Now, here is our hardware list. Note that to avoid the need for a huge Client system, we ran this iGenOltp workload in a Console/Server mode. It means that the Java processes sending SQL queries via JDBC are running directly on the server tested. While this model was unusual ten years ago in the era of Client/Server, it is more and more commonly found today in new customer deployments.



Servers

E25k

M9000-32

M9000-32

M9000-32

Chip

UltraSPARC-IV+

SPARC64 VI

SPARC64 VII

SPARC64 VII+

# chips

8

8

8

8

Total hardware threads

16

16

32

32

Frequency

1.5 Ghz

2.28 Ghz

2.52 Ghz

2.88 Ghz

System Clock

150 Mhz

960 Mhz

960 Mhz

960 Mhz~

RAM

64 GB

64 GB

64 GB\*

64 GB\*

Operating System

Solaris 10 Update 4

Solaris 10 Update 4

Solaris 10 Update 4 & 8

Solaris 10 Update 8






Console system


Storage

SE9990V


X4240


[shared]

64 GB cache


Opteron quad-core



25 TB


2x2.33Ghz



200 Hitachi HDD





15k RPM





8x2Gbit/s




Note on (~): While the system clock has not changed, the new M9000 CMUs are equipped with an optimized Memory Access Controller labeled MAC+. The MAC+ chip set is critical for system reliability, in particular for the memory mirroring and memory patrolling features. We have not identified performance improvements linked to this new feature.

Note on (\*): Those domains have 128GB total memory. To compare apple-to-apple, 64GB of memory are allocated, populated and locked in place with my very own _shmalloc tool.






Chart

The iGenOLTPv4 workload is a Java-based lightweight OLTP database workload. Simulating a classic Order Entry system, it is tested in stream mode (I.e no wait time between transactions). For this particular exercise, we have created a very large database of 8 Terabyte total. This database is stored on the SE9990V using Oracle ASM. We query 100 million customer identifiers on this very large database in order to create an I/O intensive (but not I/O bound) workload similar to the largest OLTP installations in the world. (Example : the E25ks running the bulk load of Oracle internal applications). The exact throughput in number of transactions per second and average response times are reported and coalesced for each scalability level. For this test, we used Solaris 10 Update 4 & 8, Java version 1.6 build 16, and the Oracle database server 10.2.0.4




Performance notes :

  • In peak, the new SPARC64VII 2.88Ghz produce 1.10x OLTP throughput compared to the 2.52Ghz on S10U8.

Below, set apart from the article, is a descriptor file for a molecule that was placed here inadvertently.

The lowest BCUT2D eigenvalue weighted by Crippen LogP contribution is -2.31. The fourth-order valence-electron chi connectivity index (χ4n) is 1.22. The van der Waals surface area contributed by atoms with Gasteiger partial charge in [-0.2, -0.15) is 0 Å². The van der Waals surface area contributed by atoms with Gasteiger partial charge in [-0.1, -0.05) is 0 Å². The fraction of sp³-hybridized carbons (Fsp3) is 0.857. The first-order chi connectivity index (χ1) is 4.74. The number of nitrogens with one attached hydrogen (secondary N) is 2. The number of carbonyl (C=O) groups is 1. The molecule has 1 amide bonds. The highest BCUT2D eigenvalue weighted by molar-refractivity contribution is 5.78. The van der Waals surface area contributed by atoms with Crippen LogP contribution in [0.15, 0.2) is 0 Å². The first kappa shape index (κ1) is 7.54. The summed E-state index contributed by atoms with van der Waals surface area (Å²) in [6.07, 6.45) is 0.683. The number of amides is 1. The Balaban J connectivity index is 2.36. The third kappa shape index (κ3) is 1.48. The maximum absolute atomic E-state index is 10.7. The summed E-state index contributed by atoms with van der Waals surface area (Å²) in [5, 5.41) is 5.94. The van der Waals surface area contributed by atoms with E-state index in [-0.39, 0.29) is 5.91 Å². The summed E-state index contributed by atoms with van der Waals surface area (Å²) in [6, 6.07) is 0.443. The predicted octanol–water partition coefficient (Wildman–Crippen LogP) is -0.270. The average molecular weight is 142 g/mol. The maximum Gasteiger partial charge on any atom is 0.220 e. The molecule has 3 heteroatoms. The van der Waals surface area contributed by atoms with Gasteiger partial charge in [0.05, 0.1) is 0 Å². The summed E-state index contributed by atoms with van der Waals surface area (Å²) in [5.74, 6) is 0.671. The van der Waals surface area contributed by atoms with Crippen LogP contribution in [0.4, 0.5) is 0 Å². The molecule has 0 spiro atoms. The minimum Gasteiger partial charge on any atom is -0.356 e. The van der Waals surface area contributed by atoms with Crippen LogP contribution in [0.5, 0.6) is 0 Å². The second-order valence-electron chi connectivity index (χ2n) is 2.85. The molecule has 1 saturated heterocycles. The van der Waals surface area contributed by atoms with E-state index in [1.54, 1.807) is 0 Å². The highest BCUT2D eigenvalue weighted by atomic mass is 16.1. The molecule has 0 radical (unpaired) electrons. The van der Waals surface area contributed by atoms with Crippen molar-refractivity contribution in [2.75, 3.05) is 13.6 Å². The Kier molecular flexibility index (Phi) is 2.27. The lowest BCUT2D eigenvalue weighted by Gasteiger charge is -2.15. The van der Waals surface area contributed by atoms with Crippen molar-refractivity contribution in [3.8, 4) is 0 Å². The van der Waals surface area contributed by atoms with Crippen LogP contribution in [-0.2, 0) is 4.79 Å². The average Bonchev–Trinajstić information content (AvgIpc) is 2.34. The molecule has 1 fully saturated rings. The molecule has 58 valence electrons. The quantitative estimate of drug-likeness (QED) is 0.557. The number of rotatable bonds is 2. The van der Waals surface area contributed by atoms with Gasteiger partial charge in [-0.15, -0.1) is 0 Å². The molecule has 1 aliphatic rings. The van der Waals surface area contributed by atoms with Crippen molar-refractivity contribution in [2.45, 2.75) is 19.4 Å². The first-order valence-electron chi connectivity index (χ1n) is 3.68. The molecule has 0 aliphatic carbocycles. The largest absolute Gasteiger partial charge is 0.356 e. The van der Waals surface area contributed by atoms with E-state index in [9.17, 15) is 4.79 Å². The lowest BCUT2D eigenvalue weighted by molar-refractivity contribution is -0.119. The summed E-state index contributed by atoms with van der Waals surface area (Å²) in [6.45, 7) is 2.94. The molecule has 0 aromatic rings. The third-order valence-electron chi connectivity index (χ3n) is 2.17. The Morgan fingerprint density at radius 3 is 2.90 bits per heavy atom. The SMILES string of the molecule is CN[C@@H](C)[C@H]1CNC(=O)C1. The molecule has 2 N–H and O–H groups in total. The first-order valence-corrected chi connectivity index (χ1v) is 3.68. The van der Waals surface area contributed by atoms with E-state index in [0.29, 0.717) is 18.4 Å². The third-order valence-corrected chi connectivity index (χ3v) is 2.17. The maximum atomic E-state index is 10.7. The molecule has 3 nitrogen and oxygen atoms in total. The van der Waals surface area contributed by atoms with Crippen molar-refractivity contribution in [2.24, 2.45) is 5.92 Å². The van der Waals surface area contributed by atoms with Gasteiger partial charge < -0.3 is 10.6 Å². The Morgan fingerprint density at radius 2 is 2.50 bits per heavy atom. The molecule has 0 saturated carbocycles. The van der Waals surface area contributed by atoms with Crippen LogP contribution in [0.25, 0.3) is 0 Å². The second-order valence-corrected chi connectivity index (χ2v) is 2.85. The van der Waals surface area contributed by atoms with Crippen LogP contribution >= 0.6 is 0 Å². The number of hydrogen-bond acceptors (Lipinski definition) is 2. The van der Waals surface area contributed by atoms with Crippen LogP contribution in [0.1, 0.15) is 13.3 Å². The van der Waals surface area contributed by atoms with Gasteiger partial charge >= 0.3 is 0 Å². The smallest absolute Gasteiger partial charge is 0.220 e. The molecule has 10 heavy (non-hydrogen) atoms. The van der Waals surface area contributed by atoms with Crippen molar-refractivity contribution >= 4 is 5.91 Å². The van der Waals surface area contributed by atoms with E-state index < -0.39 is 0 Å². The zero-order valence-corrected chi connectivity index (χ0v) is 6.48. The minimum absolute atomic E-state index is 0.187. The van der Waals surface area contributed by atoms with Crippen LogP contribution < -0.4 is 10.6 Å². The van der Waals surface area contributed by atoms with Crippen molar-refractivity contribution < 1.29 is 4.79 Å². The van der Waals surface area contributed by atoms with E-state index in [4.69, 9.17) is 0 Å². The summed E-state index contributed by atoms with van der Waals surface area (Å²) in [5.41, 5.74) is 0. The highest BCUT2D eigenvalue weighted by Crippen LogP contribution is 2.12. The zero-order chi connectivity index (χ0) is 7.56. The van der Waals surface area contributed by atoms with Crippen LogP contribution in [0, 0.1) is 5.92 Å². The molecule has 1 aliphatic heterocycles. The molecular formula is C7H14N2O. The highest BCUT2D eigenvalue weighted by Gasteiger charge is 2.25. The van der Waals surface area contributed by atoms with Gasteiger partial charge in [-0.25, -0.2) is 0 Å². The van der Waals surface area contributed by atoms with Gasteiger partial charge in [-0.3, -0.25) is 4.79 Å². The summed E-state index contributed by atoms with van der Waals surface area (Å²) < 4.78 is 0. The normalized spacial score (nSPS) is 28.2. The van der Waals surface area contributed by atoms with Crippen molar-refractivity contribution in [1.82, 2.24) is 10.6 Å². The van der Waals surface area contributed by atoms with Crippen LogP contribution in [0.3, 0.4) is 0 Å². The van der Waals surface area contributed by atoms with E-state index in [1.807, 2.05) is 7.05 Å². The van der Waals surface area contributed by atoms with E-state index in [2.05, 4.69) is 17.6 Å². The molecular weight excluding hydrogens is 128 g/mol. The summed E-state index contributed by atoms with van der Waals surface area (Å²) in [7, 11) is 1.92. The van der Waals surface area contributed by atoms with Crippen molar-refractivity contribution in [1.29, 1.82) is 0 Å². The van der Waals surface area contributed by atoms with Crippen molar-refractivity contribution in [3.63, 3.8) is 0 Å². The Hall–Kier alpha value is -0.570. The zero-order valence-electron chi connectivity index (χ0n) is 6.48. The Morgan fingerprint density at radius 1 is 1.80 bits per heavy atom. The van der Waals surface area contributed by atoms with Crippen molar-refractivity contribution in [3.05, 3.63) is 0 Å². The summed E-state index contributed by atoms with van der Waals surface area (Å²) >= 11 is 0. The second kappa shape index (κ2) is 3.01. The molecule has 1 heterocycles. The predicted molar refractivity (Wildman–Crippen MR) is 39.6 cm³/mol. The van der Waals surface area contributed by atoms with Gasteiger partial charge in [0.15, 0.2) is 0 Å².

• But compared to the 2.52Ghz chips on S10U4, the ratio is 1.54x and compared to the SPARC64 VI it is 2.38x.

  • For a customer willing to upgrade a E25k equipped with 1.5Ghz chips, the throughput ratio is 4.125 ! It means that we can easily replace a 8 boards E25k with a 2 boards M8000 for better throughput and improved response times.

  • Average transaction response times in peak are 126 ms on the UltraSPARC IV+ domain, 87ms on the SPARC64 VI, 82 ms on the SPARC64VII 2.52Ghz (U4), 77 ms on the SPARC64 VII 2.52Ghz (U8) and 72 ms on the latest chip.





Conclusion

As expected, Oracle OLTP improvements due to the new SPARC64VII chip are modest using the latest Solaris 10. However, all the customer already in production using previous release of Solaris 10 will see throughput improvement up to 1.54x. Most likely, this is enough to motivate a refresh of their system. And all E25k customers have now a very interesting value proposition with our M8000 and M9000 chassis.


See you next time in the wonderful world of benchmarking....



Comments:

So a customer will get 90% of the higher performance numbers by upgrading Solaris on existing hardware rather than buying the new hardware... :-/

Posted by Network the dog on January 22, 2010 at 08:31 AM PST #

good points. to some extent, i'm disappointed at Solaris and don't intend to use it anymore.

Posted by abercrombie fitch online on January 22, 2010 at 09:15 PM PST #

Nice work but confused on the configuration. The threads per core on SPARC64 are 2, but you are showing 1 per core based on the number of physical chips in your test configurations. Is this a typo or did you disable half the threads?

Posted by Ghost of Jonathan Schwartz on October 05, 2010 at 11:11 PM PDT #

SPARC64 number of physical chips in not test.

Posted by Egitim on December 09, 2010 at 10:49 PM PST #